OMA, Japan — At the remote northwestern tip of a snowy peninsula, beyond a small road of fishing shacks and empty one-story homes, 600 construction workers and engineers are building a new nuclear plant for a country still recovering from the most severe atomic accident since Chernobyl.
The main reactor building is already at its full height, though draped in heavy fabric to protect it from the wind and freezing temperatures. A 500-foot crane swivels overhead. A completed power line stretches along a nearby ridge, where it might one day carry electricity down the peninsula and back toward the Japanese mainland — a place still fiercely divided over the long-term role of nuclear power.
In the aftermath of March 2011 meltdowns in Fukushima that contaminated 700 square miles with radiation and forced 150,000 to flee their homes, most never to return, Japan’s utility companies paused nearly all nuclear-related projects. The accident sparked a global debate about nuclear power, but it was especially fierce in Japan, where all 50 operable reactors were taken offline and work was halted on three new plants where building had been under way.
But two of the existing reactors are back in action, and the resumption of construction at the Oma Nuclear Power Plant here — a project that broke ground in 2008 and was halted by the operator, J-Power, after the accident — marks the clearest sign yet that the stalemate is breaking.
The green light for the new plan was, at its root, a bet by the energy company that Japan will come to again support nuclear power, which provided some one-third of Japan’s electricity before the Fukushima crisis.
Analysts say that predicting the direction of Japan’s atomic future is difficult and that J-Power’s decision is a risky one — even with a pro-nuclear party back in power — because a majority here opposes long-term nuclear dependence.
Still, experts see modest evidence of nuclear power’s resiliency. Japan has traditionally built its nuclear plants in far-flung towns that depend on the facilities for the subsidies and tax dollars — as well as the jobs — they bring. Consumers and big businesses fear the long-term economic pain of a nuclear phaseout — increased dependence on imported fossil fuels, annual trade deficits, higher energy bills.
At the national level, Japan has cycled through three prime ministers since Fukushima — the first fiercely anti-nuclear, the next moderately anti-nuclear, the current one cautiously pro-nuclear. The previous ruling party tried last fall to plot a nuclear phaseout by the 2030s, but anti-nuclear advocates say the pledge was watered down to the point of being meaningless.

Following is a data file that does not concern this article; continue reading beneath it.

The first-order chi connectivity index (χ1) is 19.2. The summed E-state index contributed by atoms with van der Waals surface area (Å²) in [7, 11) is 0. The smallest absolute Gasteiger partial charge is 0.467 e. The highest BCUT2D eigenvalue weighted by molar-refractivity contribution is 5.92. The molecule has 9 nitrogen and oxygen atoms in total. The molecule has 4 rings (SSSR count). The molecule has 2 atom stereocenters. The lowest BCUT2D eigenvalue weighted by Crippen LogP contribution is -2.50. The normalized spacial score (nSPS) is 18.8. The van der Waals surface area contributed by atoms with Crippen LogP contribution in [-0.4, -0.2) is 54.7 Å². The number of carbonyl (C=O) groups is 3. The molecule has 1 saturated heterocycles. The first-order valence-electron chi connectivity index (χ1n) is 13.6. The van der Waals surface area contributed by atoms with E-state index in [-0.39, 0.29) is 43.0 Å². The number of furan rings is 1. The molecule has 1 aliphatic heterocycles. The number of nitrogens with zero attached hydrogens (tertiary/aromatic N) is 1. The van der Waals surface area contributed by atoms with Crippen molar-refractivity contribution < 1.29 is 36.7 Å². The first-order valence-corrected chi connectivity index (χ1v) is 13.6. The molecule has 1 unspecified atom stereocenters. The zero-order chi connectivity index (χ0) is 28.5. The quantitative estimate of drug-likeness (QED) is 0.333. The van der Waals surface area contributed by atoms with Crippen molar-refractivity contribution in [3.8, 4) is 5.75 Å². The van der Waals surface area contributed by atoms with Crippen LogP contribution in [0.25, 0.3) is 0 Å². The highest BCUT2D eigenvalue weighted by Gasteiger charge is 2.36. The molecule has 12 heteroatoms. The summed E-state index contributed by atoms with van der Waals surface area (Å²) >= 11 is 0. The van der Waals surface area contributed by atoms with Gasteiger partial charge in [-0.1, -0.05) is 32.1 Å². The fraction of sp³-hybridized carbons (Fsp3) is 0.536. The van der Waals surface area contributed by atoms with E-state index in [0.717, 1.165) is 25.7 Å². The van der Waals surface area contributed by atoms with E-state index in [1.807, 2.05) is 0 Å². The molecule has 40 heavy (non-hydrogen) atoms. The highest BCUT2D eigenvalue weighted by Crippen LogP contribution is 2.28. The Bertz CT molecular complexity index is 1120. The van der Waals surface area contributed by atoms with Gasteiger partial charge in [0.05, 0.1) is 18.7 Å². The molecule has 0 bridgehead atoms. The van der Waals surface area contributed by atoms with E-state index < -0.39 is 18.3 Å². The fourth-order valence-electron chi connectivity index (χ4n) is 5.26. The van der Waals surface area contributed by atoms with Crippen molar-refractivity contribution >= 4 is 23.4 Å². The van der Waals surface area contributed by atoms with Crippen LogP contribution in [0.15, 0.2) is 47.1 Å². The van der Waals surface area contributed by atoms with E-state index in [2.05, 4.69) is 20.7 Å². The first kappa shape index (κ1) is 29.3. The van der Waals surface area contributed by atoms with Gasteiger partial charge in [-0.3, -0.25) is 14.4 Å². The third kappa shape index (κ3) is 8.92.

The new prime minister, Shinzo Abe, plans this month to convene the latest in a series of expert panels to help overwrite the phaseout plan, and its makeup suggests he prefers a role for nuclear power.
Japan’s anti-nuclear movement, which swelled after the Fukushima accident, could still play a role, but it is politically disorganized and has grown quieter. Individual activists cite the resumption at Oma as controversial but note that the move did not prompt mass-scale protests.
“Right now, the trend is not going in the right direction,” said Misao “Redwolf” Shinoto, a leader of the anti-nuclear movement.
By March 2011, construction at Oma was more than one-third complete, with a 2014 target date for commercial operation. But J-Power voluntarily halted the project after Fukushima. Contractors were sent home or told to find new work. Twenty-three cranes were disassembled and shipped out. Only a skeleton staff stayed behind in Oma.
And for the next 18 months, J-Power waited to see whether Japan’s central government would reconsider its long-term commitment to nuclear power.
Gradually the country’s 50 working reactors were shuttered, because of safety concerns or for routine maintenance checks. Two reactors in western Japan restarted in July, but others remain in limbo, requiring major reinforcement against earthquakes, tsunamis and other disasters.
For some anti-nuclear activists and politicians, the construction of a new reactor is particularly worrying because it gives Japan the potential to operate plants into the late 2050s, far beyond the 40-year life span of already completed reactors. Two other reactors were under construction at the time of the Fukushima accident, and at neither has building resumed.
“We should give up building new nuclear plants,” Naoto Kan, prime minister during the disaster, said during an interview in his office, a photo of a wind farm hanging on the wall. “If we cannot get rid of the risk [of an accident], the safest alternative would be a society without nuclear energy.”
J-Power’s decision came as polls showed growing support for the traditionally pro-nuclear Liberal Democratic Party (LDP), which claimed a landslide victory in December parliamentary elections and installed Abe as its prime minister. Abe on Feb. 28 said he would seek to restart existing reactors once the country fosters a “new culture of safety” with new measures enforced by a beefed-up regulatory agency.